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Business Model Canvas

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This canvas and associated guidance is is a strategic management and lean startup template that can be used the to describe, design, challenge, and pivot a business model to deliver different values or in different ways. It consists of 9 elements: value proposition, customer segments, customer relationships, channels, key partners, key resources, key activities, cost structure, and revenue streams.
It can be used individually or in a group. It works in conjunction with the Value Proposition Canvas and other strategic management and execution tools and processes.
This canvas has been widely used and many variations exist, including those adapted to a non-business context. When adapting to the public sector context, "customers" may be considered stakeholders or users and "revenue streams" may also include outcomes or impacts.
It was originally intended to provide a more nimble and understandable replacement for a business plan.

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About this resource

Country/Territory

Switzerland

Date Published

Unknown

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3 reviews for "Business Model Canvas"

  1. Nikola says:

    I had previously utilised this toolkit when we were brainstorming for the product of the start-up that I am currently working for. Through this toolkit, we were able to devise a solid framework for our product and include almost every aspect that we had to take into account for its completeness. This toolkit is a popular toolkit amongst start-up and business founders, and I highly recommend it for people that dwell in these sectors. The toolkit itself is very comprehensible in itself even for someone who has not studied business or entrepreneurship before and yet it is sufficient to give a strong head-start for anyone who is venturing a product or service.

    This toolkit is also versatile as it can also be used by public sector officials who are endeavouring to create a service or platform to fruition. This task might prove a bit more challenging as some sections of the toolkit as not as easily “translatable” for the public sector with examples such as ‘customer relationships and value generation’. This is because a public good does not see the general population as customers, and it is not driven by profit like private businesses are. These should be overcome by transforming revenues into impact or impact measurements, for instance.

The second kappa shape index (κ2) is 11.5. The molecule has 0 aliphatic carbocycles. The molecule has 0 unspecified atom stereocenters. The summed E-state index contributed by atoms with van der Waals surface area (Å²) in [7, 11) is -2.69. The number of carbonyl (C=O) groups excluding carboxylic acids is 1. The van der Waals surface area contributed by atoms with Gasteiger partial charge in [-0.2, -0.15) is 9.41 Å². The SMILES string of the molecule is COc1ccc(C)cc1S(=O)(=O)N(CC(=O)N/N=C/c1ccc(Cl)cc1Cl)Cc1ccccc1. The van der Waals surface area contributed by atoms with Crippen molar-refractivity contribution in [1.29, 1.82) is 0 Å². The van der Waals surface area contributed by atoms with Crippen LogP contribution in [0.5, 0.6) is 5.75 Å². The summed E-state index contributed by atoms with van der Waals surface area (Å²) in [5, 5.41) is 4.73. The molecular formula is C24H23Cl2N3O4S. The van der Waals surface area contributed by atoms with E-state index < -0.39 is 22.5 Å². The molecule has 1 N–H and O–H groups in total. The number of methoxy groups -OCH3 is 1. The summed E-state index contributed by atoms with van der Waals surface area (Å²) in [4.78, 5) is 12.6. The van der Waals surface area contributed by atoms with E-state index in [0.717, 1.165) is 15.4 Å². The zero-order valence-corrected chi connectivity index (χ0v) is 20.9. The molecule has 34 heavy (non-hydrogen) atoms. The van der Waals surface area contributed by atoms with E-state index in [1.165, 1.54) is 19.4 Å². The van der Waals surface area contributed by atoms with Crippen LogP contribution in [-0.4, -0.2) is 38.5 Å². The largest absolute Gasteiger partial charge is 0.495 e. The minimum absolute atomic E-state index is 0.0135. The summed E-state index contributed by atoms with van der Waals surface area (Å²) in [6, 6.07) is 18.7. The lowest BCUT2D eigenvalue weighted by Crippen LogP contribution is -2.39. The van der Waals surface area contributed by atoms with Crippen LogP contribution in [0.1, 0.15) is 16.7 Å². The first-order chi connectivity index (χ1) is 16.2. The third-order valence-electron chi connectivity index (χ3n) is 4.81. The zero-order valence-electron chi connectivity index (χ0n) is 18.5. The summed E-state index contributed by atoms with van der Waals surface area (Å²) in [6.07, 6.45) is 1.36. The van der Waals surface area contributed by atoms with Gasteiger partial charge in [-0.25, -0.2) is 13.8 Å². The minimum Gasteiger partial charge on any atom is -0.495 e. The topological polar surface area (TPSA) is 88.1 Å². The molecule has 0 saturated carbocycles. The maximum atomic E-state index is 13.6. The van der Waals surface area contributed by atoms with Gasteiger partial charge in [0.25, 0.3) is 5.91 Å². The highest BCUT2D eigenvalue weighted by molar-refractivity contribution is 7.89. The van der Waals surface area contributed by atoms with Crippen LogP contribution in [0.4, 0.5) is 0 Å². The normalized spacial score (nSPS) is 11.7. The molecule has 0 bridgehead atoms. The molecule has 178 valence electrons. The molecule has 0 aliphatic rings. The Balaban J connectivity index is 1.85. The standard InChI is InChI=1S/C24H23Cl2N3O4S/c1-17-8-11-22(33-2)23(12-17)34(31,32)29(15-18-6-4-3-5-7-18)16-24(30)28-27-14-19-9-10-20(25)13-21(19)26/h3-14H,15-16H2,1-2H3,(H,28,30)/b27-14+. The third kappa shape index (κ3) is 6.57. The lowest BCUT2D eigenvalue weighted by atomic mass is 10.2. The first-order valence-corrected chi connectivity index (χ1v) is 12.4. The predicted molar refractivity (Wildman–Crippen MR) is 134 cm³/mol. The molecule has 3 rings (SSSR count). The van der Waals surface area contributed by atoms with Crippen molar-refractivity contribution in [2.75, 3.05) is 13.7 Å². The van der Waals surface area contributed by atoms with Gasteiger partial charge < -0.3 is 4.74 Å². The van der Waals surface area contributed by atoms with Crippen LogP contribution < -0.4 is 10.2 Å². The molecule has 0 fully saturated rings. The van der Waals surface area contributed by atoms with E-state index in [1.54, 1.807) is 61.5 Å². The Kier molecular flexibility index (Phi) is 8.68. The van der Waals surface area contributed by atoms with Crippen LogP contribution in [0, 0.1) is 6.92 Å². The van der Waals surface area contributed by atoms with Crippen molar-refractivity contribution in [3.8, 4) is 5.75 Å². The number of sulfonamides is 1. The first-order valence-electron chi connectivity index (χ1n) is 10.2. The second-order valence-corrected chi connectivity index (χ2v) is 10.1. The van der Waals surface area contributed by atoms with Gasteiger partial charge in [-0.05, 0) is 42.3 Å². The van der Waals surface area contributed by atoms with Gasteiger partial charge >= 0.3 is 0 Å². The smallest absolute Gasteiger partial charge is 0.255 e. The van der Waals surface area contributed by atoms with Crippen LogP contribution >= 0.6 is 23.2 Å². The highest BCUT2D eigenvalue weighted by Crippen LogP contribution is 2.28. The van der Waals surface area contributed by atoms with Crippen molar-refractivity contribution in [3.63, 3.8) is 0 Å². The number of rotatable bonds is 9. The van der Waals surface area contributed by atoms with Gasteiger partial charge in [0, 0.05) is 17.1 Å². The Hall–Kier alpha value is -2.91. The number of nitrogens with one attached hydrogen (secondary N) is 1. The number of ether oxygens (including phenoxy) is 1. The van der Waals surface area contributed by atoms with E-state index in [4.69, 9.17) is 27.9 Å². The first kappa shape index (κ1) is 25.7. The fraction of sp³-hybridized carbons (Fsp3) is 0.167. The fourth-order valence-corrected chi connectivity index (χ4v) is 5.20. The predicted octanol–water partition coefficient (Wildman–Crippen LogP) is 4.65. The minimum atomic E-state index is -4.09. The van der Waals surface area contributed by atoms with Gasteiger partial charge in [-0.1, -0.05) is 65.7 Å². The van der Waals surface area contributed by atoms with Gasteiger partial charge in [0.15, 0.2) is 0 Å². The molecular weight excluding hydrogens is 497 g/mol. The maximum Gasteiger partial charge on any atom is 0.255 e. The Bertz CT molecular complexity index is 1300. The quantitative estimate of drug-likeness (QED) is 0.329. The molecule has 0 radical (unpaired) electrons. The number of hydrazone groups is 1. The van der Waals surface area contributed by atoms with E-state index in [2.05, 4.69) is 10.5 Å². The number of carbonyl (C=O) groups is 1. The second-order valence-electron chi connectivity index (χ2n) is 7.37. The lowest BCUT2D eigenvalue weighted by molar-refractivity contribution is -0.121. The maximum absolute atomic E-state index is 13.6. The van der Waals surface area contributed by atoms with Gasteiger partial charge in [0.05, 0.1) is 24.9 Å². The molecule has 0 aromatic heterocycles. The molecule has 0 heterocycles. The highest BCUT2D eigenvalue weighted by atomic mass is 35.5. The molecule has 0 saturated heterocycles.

2. The Business Model Canvas is an excellent and classic tool to visualize and connect all the key aspects of your business model. I used the Business Model Canvas when developing a social enterprise and I would highly recommend this tool to anyone who wants to gain insight in the different business models for their business or government program.

    I used this tool to help my team and I to clearly determine amongst other things who would use our service, which channels we could use to reach them and what value we could offer them. Next to this, the Business Model Canvas helped us to define our key partners, activities and resources. Relevant decisions that proved to be essential for successfully launching our social enterprise. The Business Model Canvas also helps you to gain some insight in the cost structure and revenue streams, but I would advice to develop and assess these structures and streams in more detail with the help of other tools such as Microsoft Excel.

    I liked using the Business Model Canvas a lot because of the way it visualized and connected the different aspects that are relevant for running a business, whether it is a non-profit or a for-profit one. A great video that helped me to further understand how to use this tool in its full potential is this one “Business Model Canvas Explained (https://www.youtube.com/watch?v=QoAOzMTLP5s&t=45s), created by Strategyzer, the main developer of the Canvas.

  3. The Business Model Canvass is an excellent way to familiarize yourself with the different types of business models for a wide spectrum of activities: NGO’S, Governmental institutions, and even private companies or initiatives. It can be used by students and beginners, that are willing to expand their horizons when it comes to better understanding all the components of an existing business model, while finding new opportunities for its improvement or development. There is still some work left to be done if one wants to pursue the implementation of a platform in the public sector, given that their methods and example cases are mostly directed to the implementation of this toolkit in the private sector.

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